Grant Gamble Business Consulting | Blog | The Heart and Soul of Communication: Visual and Auditory Connection | Eye Contact ImageAre you connecting visually when you meet someone, or when you are in a conversation or meeting?

A great place to practice this art is when you first meet someone. My wife and I have coached our kids to look someone in the eye when they first meet them. To connect visually with that person, shake their hand, or acknowledge them as the circumstances may demand. This is tough for a teenager. Not only because they may lack confidence around adults, but also because adults typically don’t pay a lot of heed to kids (a big mistake in my mind).

What our kids have found when they do look the adult in the eye and confidently connect with them, is that the adult’s response changes. The interaction has meaning. There’s a basis of respect established. It amplifies them in the eyes of the person with whom they’re interacting.

Grant Gamble Business Consulting | Blog | The Heart and Soul of Communication: Visual and Auditory Connection | Eye Contact Cheers ImageAnother example of making that visual connection relates to my wife. She is Czech, and as a result I have been exposed to a lot of toasts (the Czechs are the #1 beer drinking nation, per capita, in the world). The Czech toast is “Na zdraví!” which means “to your health.” Upon announcing “Na zdraví!”, each person clinks glasses with the other people in the toast. Making eye contact with each person individually is critical though, and you would be considered rude if you didn’t connect visually with the other people in the toast.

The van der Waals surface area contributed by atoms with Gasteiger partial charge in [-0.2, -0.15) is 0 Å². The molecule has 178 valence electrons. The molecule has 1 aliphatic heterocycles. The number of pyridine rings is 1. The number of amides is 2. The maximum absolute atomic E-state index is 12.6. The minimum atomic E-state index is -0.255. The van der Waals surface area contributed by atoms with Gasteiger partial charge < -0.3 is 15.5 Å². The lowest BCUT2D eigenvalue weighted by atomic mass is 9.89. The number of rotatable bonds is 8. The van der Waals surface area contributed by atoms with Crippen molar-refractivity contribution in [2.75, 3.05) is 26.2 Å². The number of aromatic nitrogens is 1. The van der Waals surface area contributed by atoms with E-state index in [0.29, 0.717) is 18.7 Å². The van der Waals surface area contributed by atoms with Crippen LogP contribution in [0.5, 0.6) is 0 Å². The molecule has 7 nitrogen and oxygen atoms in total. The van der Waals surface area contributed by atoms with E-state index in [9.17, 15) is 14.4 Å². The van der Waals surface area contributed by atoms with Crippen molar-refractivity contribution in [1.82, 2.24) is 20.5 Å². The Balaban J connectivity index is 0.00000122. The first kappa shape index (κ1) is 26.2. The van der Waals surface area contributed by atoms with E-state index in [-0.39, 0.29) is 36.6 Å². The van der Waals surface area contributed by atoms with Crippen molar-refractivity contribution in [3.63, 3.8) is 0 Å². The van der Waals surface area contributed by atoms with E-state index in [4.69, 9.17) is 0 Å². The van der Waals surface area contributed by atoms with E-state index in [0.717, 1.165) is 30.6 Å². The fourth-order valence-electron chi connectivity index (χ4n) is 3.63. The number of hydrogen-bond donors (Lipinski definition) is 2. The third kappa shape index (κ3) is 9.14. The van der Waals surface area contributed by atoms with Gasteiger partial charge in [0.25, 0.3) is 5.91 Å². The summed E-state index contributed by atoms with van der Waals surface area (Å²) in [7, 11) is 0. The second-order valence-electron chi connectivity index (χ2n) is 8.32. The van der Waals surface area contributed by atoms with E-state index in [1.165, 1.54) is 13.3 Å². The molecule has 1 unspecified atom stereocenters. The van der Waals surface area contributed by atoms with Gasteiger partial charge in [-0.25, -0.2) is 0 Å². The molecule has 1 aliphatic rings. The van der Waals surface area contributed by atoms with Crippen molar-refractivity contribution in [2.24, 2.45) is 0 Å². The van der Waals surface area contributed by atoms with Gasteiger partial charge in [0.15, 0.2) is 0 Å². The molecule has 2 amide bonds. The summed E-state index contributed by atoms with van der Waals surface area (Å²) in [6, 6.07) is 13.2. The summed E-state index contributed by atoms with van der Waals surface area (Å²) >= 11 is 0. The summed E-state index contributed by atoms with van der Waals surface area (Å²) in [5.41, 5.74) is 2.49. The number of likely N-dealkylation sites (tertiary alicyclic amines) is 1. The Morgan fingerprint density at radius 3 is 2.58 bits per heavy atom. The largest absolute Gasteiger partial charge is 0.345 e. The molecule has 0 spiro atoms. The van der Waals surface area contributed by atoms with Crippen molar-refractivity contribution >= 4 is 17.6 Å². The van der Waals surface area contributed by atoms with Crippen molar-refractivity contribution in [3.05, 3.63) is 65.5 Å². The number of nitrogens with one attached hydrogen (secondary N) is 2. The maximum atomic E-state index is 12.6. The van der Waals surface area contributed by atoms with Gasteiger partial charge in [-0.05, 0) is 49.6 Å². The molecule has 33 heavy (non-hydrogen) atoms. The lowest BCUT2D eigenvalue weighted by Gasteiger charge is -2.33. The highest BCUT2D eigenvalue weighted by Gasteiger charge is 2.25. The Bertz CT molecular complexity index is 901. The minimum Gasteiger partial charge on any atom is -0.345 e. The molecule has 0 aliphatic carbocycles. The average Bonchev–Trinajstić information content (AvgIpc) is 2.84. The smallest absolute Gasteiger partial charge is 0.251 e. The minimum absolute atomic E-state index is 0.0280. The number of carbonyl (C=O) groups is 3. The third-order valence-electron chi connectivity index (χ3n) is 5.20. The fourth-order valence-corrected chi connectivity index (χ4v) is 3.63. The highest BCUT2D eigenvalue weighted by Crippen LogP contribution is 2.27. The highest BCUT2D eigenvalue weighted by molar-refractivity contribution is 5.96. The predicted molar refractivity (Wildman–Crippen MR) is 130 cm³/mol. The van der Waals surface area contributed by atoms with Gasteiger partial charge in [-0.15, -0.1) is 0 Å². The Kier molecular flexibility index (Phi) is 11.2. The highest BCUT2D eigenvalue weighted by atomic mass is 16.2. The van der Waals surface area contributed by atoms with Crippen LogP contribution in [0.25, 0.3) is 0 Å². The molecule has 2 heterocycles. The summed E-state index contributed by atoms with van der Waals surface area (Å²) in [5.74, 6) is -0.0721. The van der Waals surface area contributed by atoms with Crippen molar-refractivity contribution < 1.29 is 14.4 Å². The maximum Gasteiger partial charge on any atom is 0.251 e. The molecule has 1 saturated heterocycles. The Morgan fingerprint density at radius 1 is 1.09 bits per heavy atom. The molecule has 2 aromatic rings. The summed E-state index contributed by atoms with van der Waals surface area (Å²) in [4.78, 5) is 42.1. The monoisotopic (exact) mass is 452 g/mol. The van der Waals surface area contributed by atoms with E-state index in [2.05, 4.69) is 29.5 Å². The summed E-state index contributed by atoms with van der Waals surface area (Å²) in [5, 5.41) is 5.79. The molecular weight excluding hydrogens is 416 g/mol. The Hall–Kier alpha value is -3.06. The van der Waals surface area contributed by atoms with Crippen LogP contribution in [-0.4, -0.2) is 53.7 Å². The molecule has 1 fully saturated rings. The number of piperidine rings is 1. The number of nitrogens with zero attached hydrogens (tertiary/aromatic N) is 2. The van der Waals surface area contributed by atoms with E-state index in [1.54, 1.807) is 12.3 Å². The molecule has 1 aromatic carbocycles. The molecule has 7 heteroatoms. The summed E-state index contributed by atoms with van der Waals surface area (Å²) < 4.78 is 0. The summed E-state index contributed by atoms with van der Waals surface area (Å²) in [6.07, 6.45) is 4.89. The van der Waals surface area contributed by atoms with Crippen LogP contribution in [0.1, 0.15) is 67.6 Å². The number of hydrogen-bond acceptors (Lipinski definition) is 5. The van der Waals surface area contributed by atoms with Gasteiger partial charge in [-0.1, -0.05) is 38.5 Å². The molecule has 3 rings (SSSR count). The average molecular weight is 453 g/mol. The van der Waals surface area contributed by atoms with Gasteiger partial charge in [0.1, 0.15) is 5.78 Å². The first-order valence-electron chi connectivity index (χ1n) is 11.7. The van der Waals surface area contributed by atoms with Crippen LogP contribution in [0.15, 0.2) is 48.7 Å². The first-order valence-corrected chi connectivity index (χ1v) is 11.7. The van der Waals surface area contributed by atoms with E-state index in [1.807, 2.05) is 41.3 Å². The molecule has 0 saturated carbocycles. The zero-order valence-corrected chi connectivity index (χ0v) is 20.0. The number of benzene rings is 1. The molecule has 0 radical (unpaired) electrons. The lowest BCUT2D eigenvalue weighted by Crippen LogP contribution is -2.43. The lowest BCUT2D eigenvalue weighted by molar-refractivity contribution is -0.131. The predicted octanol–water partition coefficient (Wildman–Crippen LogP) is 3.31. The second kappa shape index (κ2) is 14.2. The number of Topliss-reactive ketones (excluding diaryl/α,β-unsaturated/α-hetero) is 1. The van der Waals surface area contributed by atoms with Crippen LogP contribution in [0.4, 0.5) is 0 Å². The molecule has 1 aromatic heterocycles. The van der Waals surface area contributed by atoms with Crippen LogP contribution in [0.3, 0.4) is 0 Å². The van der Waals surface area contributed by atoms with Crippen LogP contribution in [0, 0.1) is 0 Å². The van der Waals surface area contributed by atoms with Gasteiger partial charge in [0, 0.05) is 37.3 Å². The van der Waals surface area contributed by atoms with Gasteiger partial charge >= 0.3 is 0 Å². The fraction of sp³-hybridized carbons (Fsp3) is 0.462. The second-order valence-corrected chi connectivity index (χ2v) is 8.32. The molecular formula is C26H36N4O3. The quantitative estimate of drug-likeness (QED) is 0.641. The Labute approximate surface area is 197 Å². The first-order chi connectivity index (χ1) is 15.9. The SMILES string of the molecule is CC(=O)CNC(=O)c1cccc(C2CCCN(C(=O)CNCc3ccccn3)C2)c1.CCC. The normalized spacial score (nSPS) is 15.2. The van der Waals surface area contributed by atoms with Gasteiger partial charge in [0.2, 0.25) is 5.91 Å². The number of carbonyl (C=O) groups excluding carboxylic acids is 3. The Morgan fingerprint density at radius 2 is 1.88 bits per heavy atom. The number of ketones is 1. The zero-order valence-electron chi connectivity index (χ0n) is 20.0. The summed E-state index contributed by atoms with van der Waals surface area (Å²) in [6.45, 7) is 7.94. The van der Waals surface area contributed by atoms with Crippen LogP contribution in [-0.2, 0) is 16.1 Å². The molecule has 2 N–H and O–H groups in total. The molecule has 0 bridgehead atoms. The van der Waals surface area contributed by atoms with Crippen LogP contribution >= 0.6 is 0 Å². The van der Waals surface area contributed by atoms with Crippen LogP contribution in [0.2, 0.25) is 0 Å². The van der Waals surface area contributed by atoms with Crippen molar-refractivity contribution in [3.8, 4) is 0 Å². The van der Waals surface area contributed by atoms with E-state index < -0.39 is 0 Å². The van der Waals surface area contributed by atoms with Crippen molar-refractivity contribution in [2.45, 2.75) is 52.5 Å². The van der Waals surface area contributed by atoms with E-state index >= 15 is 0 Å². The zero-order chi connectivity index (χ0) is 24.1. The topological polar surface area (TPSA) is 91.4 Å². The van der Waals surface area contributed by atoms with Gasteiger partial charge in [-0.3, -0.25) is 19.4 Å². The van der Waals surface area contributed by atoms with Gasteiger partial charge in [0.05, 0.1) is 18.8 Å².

This experience completely changed my perspective on this exchange of good will. Being Australian, I am very familiar with toasting, but I realized when I met our Czech relatives, that most of us are missing an incredibly important ingredient when we say “cheers.” We’re missing the opportunity of conscious visual connection with the person to whom we were wishing “good health”.

This might seem like a funny anecdote, but it was much more than that for me. It showed me how routinely we didn’t connect, eye-to-eye, with those we meet and interact. It demonstrated to me the significant difference between saying the words that usually carry little meaning or context, and truly connecting with that individual.

If we can extend this concept into conversations and meetings and constantly seek to connect visually with the speaker, or with those we’re speaking to, the quality of the exchange goes up exponentially. When we turn our body to the speaker and look the speaker in the eye we establish a connection words cannot hope to achieve in isolation.